• · Sous Chef:  Assist our chef in preparing the Saturday night feast, including transportation to/from the event.
  • · EMTs:  We need trained EMTs on-site in case a medical emergency should arise.
  • · Greeters:  Welcome new arrivals to Ephemerisle and help deal with the logistics of registration and docking!

To volunteer, please email Tell us what role(s) you’re interested in, along with a little bit about your background, availability, and what’s inspired you to help.  And thank you!


The Ongoing Search for a Culmination Ritual

If you have been following, or better yet contributing to, our wiki, then you know all about this, but for the rest of you: We have come to the conclusion that Ephemerisle ought to have some sort of culminating ritual or event that can be repeated from year to year. We have laid out the criteria we think it ought to meet on said wiki, and have been overseeing the back and forth banter. If you have a great idea, now is the time to contribute to the wiki.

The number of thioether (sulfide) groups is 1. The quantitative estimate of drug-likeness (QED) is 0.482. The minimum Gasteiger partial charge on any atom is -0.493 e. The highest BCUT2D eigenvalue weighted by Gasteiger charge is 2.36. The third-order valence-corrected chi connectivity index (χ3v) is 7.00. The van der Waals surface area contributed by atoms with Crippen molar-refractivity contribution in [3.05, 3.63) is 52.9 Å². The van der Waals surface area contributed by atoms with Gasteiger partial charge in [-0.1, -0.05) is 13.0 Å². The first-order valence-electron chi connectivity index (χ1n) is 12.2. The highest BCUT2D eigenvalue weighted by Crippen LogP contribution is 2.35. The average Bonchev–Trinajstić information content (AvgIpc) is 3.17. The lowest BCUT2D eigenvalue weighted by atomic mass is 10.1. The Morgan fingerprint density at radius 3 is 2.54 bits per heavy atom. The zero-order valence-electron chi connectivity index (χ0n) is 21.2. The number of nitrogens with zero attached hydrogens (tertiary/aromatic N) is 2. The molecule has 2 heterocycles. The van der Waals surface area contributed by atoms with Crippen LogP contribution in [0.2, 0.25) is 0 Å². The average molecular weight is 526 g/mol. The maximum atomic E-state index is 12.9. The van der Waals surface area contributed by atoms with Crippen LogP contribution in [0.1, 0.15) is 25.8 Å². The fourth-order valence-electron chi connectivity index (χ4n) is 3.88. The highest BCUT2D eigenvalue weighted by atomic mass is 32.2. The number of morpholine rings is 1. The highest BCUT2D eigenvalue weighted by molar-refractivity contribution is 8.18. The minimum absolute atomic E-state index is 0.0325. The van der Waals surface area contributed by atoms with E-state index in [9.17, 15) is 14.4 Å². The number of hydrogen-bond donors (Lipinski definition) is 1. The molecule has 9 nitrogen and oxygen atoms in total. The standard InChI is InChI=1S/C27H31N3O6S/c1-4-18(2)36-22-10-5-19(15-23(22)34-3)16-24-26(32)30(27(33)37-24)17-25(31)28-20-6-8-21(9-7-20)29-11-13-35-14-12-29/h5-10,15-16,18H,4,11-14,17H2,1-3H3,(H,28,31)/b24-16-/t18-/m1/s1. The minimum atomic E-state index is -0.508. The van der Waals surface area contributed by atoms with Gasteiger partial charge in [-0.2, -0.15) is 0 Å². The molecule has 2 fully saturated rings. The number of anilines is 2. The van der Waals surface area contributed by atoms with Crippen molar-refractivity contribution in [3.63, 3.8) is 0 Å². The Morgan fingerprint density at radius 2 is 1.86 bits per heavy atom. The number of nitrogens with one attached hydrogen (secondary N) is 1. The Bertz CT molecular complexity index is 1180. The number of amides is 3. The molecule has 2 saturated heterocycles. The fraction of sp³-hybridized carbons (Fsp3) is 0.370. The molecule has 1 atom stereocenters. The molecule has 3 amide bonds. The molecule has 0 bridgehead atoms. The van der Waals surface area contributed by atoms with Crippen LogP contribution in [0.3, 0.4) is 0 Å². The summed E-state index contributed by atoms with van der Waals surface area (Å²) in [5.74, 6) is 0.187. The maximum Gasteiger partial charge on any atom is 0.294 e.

– What Do YOU Want to Say at Ephemerisle?

Start thinking now, because there will be an open mic! That’s right, we’ll have a full sound system in place, ready for spoken word or musical performances. The format is still a bit up in the air, but there will likely be a set time for community performances. If you have a song to sing, a play to put on, a poem to read, or just want to frolic naked on the stage, contact us and let us know what you have planned. We’ll be sure to add you to the performance roster, and reserve a time for you to astonish us all.


– Oh, You Don’t Know (Yet) What You Want to Say at Ephemerisle